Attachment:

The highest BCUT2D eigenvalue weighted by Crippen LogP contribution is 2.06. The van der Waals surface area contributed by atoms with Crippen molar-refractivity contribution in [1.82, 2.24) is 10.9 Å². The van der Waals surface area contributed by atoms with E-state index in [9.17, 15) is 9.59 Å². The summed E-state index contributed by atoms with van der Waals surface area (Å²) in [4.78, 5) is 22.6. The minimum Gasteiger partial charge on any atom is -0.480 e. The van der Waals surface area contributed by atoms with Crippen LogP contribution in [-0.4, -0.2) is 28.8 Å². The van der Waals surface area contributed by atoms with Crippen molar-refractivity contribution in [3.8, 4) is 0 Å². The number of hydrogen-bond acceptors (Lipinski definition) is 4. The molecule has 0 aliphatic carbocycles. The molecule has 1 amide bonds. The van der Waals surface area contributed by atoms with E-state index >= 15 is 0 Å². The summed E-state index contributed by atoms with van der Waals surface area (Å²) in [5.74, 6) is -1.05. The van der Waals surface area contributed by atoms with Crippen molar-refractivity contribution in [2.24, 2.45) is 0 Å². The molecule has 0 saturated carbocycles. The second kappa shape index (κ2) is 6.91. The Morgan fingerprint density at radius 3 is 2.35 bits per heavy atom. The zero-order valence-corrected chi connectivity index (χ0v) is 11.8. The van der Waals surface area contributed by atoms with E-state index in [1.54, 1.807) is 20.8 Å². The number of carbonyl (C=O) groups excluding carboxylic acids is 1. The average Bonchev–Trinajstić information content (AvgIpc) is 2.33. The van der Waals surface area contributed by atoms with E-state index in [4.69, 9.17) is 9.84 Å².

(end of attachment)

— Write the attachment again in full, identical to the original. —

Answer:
The highest BCUT2D eigenvalue weighted by Crippen LogP contribution is 2.06. The van der Waals surface area contributed by atoms with Crippen molar-refractivity contribution in [1.82, 2.24) is 10.9 Å². The van der Waals surface area contributed by atoms with E-state index in [9.17, 15) is 9.59 Å². The summed E-state index contributed by atoms with van der Waals surface area (Å²) in [4.78, 5) is 22.6. The minimum Gasteiger partial charge on any atom is -0.480 e. The van der Waals surface area contributed by atoms with Crippen LogP contribution in [-0.4, -0.2) is 28.8 Å². The van der Waals surface area contributed by atoms with Crippen molar-refractivity contribution in [3.8, 4) is 0 Å². The number of hydrogen-bond acceptors (Lipinski definition) is 4. The molecule has 0 aliphatic carbocycles. The molecule has 1 amide bonds. The van der Waals surface area contributed by atoms with E-state index >= 15 is 0 Å². The summed E-state index contributed by atoms with van der Waals surface area (Å²) in [5.74, 6) is -1.05. The van der Waals surface area contributed by atoms with Crippen molar-refractivity contribution in [2.24, 2.45) is 0 Å². The molecule has 0 saturated carbocycles. The second kappa shape index (κ2) is 6.91. The Morgan fingerprint density at radius 3 is 2.35 bits per heavy atom. The zero-order valence-corrected chi connectivity index (χ0v) is 11.8. The van der Waals surface area contributed by atoms with E-state index in [1.54, 1.807) is 20.8 Å². The number of carbonyl (C=O) groups excluding carboxylic acids is 1. The average Bonchev–Trinajstić information content (AvgIpc) is 2.33. The van der Waals surface area contributed by atoms with E-state index in [4.69, 9.17) is 9.84 Å².